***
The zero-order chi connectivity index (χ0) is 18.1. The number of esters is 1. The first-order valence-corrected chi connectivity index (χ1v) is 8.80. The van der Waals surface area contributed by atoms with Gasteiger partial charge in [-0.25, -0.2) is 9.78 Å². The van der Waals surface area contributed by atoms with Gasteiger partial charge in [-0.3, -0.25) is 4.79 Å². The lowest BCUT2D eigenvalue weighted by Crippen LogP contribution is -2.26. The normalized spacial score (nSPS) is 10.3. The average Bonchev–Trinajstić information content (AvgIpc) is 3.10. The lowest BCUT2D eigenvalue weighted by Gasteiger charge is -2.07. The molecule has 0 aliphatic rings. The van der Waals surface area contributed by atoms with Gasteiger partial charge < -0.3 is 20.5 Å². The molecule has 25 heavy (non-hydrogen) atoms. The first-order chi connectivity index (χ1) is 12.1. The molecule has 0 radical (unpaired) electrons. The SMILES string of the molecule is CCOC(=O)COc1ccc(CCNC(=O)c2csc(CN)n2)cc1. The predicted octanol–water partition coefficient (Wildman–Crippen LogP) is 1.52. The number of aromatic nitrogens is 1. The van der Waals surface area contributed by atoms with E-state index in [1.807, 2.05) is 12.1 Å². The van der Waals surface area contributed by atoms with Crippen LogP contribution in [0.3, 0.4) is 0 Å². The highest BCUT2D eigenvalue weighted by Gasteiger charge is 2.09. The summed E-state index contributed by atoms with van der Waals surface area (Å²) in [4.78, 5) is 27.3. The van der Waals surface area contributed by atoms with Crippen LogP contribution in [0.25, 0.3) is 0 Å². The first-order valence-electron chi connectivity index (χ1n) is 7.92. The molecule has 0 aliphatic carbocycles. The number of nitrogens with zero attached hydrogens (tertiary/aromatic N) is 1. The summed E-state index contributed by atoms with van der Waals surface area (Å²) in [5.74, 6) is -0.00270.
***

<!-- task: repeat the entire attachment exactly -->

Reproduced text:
The zero-order chi connectivity index (χ0) is 18.1. The number of esters is 1. The first-order valence-corrected chi connectivity index (χ1v) is 8.80. The van der Waals surface area contributed by atoms with Gasteiger partial charge in [-0.25, -0.2) is 9.78 Å². The van der Waals surface area contributed by atoms with Gasteiger partial charge in [-0.3, -0.25) is 4.79 Å². The lowest BCUT2D eigenvalue weighted by Crippen LogP contribution is -2.26. The normalized spacial score (nSPS) is 10.3. The average Bonchev–Trinajstić information content (AvgIpc) is 3.10. The lowest BCUT2D eigenvalue weighted by Gasteiger charge is -2.07. The molecule has 0 aliphatic rings. The van der Waals surface area contributed by atoms with Gasteiger partial charge < -0.3 is 20.5 Å². The molecule has 25 heavy (non-hydrogen) atoms. The first-order chi connectivity index (χ1) is 12.1. The molecule has 0 radical (unpaired) electrons. The SMILES string of the molecule is CCOC(=O)COc1ccc(CCNC(=O)c2csc(CN)n2)cc1. The predicted octanol–water partition coefficient (Wildman–Crippen LogP) is 1.52. The number of aromatic nitrogens is 1. The van der Waals surface area contributed by atoms with E-state index in [1.807, 2.05) is 12.1 Å². The van der Waals surface area contributed by atoms with Crippen LogP contribution in [0.3, 0.4) is 0 Å². The highest BCUT2D eigenvalue weighted by Gasteiger charge is 2.09. The summed E-state index contributed by atoms with van der Waals surface area (Å²) in [4.78, 5) is 27.3. The van der Waals surface area contributed by atoms with Crippen LogP contribution in [0.25, 0.3) is 0 Å². The first-order valence-electron chi connectivity index (χ1n) is 7.92. The molecule has 0 aliphatic carbocycles. The number of nitrogens with zero attached hydrogens (tertiary/aromatic N) is 1. The summed E-state index contributed by atoms with van der Waals surface area (Å²) in [5.74, 6) is -0.00270.